In our first New Voices publication for December, Michael Ruby shares with us the story of a young boy, displaced (temporarily) from his home in Seattle, while his mother recovers from back surgery. For Bernard, as for the reader, this narrative is familiar yet surprising, quietly loving but firm. Read on below:
Before we moved here, my mother had described this area to me as a “suburb.” That couldn’t be right. Suburbs had cul-de-sacs rimmed with beauty bark. Kids jumping through sprinklers on green lawns. Buxom stay-at-home moms pruning their flower beds. This? This was a forgotten place. There was nothing here. Nothing but the shameful droning of private lives.
“Stick to the straight and narrow,” Randle told me as we rode in his truck. He was my mother’s current boyfriend, and his Chevy smelled like breath mints and sweat. “That means no hooch. Not until you get your sea legs. Till then, find a cheap beer you can stomach.”
“Right,” I said.
“I myself am a Heineken man, as you know.”
He lifted the center console to show me some old empties. Then he cornered briskly, and the buckets and cooler in the bed slid around like dead fish on deck.
Randle had been bringing me along to paint houses with him since school had let out for the summer. Said he wanted to give my mother some space. She was recovering from back surgery, which for some time now had involved shuttering herself in his bedroom, emerging only at odd hours to eat bowls of Corn Pops over the sink.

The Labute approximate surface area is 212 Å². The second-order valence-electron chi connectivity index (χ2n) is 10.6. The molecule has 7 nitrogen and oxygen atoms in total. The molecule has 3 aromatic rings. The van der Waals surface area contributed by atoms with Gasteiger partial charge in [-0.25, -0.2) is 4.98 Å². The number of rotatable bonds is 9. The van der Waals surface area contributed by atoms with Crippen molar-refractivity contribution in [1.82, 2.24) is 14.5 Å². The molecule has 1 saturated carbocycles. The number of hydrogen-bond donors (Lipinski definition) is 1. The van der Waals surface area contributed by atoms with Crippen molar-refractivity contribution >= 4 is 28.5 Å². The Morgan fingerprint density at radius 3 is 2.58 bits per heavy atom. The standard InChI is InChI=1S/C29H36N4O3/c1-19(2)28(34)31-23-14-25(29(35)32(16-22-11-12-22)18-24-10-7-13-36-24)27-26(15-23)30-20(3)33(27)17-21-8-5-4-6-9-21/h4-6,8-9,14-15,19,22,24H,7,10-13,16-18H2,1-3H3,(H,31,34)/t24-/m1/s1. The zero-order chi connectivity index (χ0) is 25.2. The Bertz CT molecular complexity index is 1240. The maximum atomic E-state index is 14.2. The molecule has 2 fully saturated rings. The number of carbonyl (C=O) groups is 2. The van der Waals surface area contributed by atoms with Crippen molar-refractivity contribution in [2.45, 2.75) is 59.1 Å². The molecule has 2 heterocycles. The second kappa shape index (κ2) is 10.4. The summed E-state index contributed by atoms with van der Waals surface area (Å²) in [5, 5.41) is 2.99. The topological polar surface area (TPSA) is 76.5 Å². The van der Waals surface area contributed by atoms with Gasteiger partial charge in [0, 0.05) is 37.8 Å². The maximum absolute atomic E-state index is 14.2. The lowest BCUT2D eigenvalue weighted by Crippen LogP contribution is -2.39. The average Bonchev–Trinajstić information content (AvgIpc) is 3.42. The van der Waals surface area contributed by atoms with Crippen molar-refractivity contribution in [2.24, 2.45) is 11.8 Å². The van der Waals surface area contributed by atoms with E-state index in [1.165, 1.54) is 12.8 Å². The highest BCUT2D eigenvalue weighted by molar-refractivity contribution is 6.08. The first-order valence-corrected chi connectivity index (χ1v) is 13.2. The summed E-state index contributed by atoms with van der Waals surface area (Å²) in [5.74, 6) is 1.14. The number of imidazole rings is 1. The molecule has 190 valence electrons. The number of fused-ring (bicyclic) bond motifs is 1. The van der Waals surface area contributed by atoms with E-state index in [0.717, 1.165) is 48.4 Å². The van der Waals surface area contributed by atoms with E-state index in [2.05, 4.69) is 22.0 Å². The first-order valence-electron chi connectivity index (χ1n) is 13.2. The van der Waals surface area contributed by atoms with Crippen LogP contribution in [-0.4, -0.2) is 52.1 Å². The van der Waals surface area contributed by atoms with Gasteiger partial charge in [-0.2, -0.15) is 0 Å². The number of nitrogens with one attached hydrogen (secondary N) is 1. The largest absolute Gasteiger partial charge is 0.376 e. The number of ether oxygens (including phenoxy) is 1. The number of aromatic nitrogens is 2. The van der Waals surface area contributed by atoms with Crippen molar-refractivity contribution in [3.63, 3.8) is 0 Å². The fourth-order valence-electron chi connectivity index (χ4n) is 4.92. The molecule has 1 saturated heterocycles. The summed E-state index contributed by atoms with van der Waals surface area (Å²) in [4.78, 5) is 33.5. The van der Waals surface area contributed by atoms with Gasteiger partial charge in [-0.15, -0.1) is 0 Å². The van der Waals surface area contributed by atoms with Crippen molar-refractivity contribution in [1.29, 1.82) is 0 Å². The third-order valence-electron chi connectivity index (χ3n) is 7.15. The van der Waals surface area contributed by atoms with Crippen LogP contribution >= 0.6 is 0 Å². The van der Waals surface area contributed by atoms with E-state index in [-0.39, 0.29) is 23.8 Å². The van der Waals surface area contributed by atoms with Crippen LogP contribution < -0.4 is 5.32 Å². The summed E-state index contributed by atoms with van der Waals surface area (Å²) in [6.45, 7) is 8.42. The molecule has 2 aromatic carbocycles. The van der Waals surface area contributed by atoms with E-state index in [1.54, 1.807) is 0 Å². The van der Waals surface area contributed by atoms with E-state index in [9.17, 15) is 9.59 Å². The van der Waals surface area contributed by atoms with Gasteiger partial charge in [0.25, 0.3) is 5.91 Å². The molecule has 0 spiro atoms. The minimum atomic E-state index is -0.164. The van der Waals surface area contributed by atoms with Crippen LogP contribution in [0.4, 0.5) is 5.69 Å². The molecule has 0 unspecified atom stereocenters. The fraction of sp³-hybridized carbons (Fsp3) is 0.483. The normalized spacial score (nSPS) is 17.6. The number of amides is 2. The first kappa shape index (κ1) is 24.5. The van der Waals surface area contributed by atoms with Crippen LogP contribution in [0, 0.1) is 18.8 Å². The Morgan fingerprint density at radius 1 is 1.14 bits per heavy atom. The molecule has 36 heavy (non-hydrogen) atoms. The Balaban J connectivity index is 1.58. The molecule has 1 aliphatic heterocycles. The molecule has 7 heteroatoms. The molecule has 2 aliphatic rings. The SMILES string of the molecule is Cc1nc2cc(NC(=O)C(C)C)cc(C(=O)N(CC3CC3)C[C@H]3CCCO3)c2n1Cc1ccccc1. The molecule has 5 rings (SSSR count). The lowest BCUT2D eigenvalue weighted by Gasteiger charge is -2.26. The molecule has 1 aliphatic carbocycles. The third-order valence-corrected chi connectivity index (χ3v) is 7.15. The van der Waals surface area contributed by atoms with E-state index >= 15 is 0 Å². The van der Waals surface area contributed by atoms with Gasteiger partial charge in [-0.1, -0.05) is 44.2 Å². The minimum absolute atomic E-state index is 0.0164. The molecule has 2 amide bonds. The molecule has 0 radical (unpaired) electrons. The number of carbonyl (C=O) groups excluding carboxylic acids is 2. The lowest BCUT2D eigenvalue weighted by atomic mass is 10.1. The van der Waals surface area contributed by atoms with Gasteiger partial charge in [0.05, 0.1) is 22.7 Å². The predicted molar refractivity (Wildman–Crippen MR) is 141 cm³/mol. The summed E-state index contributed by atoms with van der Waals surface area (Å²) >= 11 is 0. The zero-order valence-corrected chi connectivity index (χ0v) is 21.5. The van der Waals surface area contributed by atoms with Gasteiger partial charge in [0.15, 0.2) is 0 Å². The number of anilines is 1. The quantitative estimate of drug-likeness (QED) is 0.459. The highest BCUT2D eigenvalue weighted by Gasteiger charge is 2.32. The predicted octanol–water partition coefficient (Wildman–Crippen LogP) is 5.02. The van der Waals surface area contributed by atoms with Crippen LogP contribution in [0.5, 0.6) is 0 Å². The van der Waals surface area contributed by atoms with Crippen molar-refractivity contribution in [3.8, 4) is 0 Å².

At least it was all temporary—that’s what my mother’d promised me back in March. We’d stay for a while with Randle in his bunkerish rambler downstream of Seattle, then we’d move back to the city. Have our own place again. And I’d believed her—because I knew temporary. I didn’t trust my mother, but I trusted temporary. Temporary was every living arrangement we’d ever had. Temporary was each of her previous boyfriends—Derek, Keith, Leon—those brief interludes of mustaches and know-how, hazy in my memory.
But Randle stands out clearly. I can still picture him that morning in the truck—his sunburnt face. Earth-tone flecks of paint on his forearms. Tawny shorts that rubbed a hairless patch into his thighs. His t-shirts he bought by the rack from the Goodwill, ravaged one per day with sweat and spatter. That week he’d already been a volunteer for a diabetes walk, a fan of John Cougar Mellencamp, and a member of the Delta High varsity fastpitch team: district champs.
Now, in simple black sans serif, his chest read, I’m awake. What more do you want?